Type a new keyword(s) and press Enter to search

Compare and Contrast the French and Russian Revolutions

            Compare and Contrast the French and Russian Revolutions.
             During the 18th, 19th, and early 20th centuries, the world, as a whole, was experiencing a great changing of the guard. The period was marked with numerous revolutions throughout the world, leaving Robert Palmer to write, “The words liberty and equality were in the air” (Palmer 47). This sweeping insurrectionist movement helped bring about change in both France and Russia. The revolutions, however, were not impervious to opposition.
             A series of economic and political vulnerabilities began the early development of the French Revolution of 1789. A large population explosion would lead to a loss of jobs in city centers, and made it harder on farmers to make a profit (Palmer 11-12). However, initially, the population growth resulted in a rise in prices, which created prosperity in the merchant class, which was shared with nobility and clergy. As the prices for goods and services went up, the wages for workers lagged behind, leaving the working class peasantry with less buying power than before (Breunig 2). Both over production and under production of crops negatively affected food prices which struck a stiff blow with the peasant class. Many lower class citizens were placed under duress by their landlords, and forced into paying rent and taxes which they could not afford. Britain’s competition for a share of the textile market, also, resulted in a loss of jobs for many lower class people (Breunig 3). The high cost of wars and the government’s inability to tap into a portion of the nobility’s wealth increases led to a great deficit, and eventually, to a marked increase in the taxes by the Estates-General (Breunig 3, Palmer 13). All these factors put more and more pressure on the whole of French society, especially between the varying social classes.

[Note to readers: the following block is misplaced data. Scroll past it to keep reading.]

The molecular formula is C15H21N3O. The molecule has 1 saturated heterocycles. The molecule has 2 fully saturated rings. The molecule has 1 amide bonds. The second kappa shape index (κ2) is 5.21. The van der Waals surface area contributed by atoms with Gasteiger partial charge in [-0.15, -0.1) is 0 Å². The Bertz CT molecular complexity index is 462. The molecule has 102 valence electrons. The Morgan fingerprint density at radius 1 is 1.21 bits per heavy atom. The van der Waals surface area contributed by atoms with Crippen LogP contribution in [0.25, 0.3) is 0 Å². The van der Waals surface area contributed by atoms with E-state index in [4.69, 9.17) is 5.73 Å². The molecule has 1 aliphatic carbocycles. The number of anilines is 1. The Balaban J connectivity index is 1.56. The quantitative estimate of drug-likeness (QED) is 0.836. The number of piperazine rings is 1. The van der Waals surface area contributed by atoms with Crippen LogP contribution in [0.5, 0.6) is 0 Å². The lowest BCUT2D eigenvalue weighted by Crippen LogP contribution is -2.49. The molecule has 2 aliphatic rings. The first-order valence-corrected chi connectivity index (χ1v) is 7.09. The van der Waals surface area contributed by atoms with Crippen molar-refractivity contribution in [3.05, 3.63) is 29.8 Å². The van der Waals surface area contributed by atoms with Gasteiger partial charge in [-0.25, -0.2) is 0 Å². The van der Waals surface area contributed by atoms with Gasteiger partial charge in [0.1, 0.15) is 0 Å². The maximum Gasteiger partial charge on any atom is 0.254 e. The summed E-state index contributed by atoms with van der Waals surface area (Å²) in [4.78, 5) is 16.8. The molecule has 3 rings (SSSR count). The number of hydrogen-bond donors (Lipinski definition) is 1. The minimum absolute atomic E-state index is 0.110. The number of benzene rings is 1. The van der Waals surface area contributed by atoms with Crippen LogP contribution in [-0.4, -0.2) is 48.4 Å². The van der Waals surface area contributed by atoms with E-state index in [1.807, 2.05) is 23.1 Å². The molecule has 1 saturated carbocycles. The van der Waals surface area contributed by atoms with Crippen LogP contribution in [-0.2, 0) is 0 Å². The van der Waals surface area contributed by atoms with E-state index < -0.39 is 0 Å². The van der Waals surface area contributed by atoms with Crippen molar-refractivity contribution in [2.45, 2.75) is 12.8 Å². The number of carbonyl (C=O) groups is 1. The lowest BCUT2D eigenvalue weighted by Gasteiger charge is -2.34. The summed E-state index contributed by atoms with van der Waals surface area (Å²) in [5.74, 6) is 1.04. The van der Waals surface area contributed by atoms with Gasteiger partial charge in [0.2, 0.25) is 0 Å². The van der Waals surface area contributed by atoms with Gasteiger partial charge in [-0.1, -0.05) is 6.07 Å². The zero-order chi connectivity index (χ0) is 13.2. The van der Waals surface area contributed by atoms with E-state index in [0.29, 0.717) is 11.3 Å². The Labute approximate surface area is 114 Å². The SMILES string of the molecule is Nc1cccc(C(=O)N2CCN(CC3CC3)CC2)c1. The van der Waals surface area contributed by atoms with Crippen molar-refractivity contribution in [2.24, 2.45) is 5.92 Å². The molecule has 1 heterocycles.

The dawn of the French Revolution most decidedly came with the storming of the Bastille, a prison and former feudal fortress, on July 14, 1789, by bourgeois militia and directed by the provisional government.